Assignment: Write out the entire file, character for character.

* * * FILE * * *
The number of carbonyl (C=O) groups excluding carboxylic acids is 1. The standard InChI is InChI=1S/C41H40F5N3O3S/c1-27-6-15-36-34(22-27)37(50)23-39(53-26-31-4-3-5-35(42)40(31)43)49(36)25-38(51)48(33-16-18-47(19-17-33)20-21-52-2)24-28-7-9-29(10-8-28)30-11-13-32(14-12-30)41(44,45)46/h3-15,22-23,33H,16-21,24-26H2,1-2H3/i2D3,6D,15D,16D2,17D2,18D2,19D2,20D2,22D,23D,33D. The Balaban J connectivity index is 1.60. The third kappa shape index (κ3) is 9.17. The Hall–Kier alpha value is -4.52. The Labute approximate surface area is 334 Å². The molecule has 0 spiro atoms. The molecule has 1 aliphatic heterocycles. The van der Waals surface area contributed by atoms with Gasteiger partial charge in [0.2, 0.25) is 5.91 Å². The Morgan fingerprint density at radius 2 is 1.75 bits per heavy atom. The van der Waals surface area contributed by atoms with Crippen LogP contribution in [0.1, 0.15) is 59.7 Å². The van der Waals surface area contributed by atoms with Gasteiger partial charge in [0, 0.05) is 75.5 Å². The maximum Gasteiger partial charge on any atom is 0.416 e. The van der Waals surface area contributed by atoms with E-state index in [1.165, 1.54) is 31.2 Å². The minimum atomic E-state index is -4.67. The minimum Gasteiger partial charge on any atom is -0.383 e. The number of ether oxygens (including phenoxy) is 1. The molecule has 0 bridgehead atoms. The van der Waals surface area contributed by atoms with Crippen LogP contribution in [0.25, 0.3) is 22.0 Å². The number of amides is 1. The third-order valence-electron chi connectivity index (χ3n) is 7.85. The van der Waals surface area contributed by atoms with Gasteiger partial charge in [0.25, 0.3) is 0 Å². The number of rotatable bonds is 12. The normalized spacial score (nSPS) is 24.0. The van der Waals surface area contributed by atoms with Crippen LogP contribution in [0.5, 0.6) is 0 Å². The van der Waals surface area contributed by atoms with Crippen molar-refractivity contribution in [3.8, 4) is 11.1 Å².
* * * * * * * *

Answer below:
The number of carbonyl (C=O) groups excluding carboxylic acids is 1. The standard InChI is InChI=1S/C41H40F5N3O3S/c1-27-6-15-36-34(22-27)37(50)23-39(53-26-31-4-3-5-35(42)40(31)43)49(36)25-38(51)48(33-16-18-47(19-17-33)20-21-52-2)24-28-7-9-29(10-8-28)30-11-13-32(14-12-30)41(44,45)46/h3-15,22-23,33H,16-21,24-26H2,1-2H3/i2D3,6D,15D,16D2,17D2,18D2,19D2,20D2,22D,23D,33D. The Balaban J connectivity index is 1.60. The third kappa shape index (κ3) is 9.17. The Hall–Kier alpha value is -4.52. The Labute approximate surface area is 334 Å². The molecule has 0 spiro atoms. The molecule has 1 aliphatic heterocycles. The van der Waals surface area contributed by atoms with Gasteiger partial charge in [0.2, 0.25) is 5.91 Å². The Morgan fingerprint density at radius 2 is 1.75 bits per heavy atom. The van der Waals surface area contributed by atoms with Crippen LogP contribution in [0.1, 0.15) is 59.7 Å². The van der Waals surface area contributed by atoms with Gasteiger partial charge in [0, 0.05) is 75.5 Å². The maximum Gasteiger partial charge on any atom is 0.416 e. The van der Waals surface area contributed by atoms with E-state index in [1.165, 1.54) is 31.2 Å². The minimum atomic E-state index is -4.67. The minimum Gasteiger partial charge on any atom is -0.383 e. The number of ether oxygens (including phenoxy) is 1. The molecule has 0 bridgehead atoms. The van der Waals surface area contributed by atoms with Crippen LogP contribution in [0.25, 0.3) is 22.0 Å². The number of amides is 1. The third-order valence-electron chi connectivity index (χ3n) is 7.85. The van der Waals surface area contributed by atoms with Gasteiger partial charge in [0.25, 0.3) is 0 Å². The number of rotatable bonds is 12. The normalized spacial score (nSPS) is 24.0. The van der Waals surface area contributed by atoms with Crippen LogP contribution in [0.5, 0.6) is 0 Å². The van der Waals surface area contributed by atoms with Crippen molar-refractivity contribution in [3.8, 4) is 11.1 Å².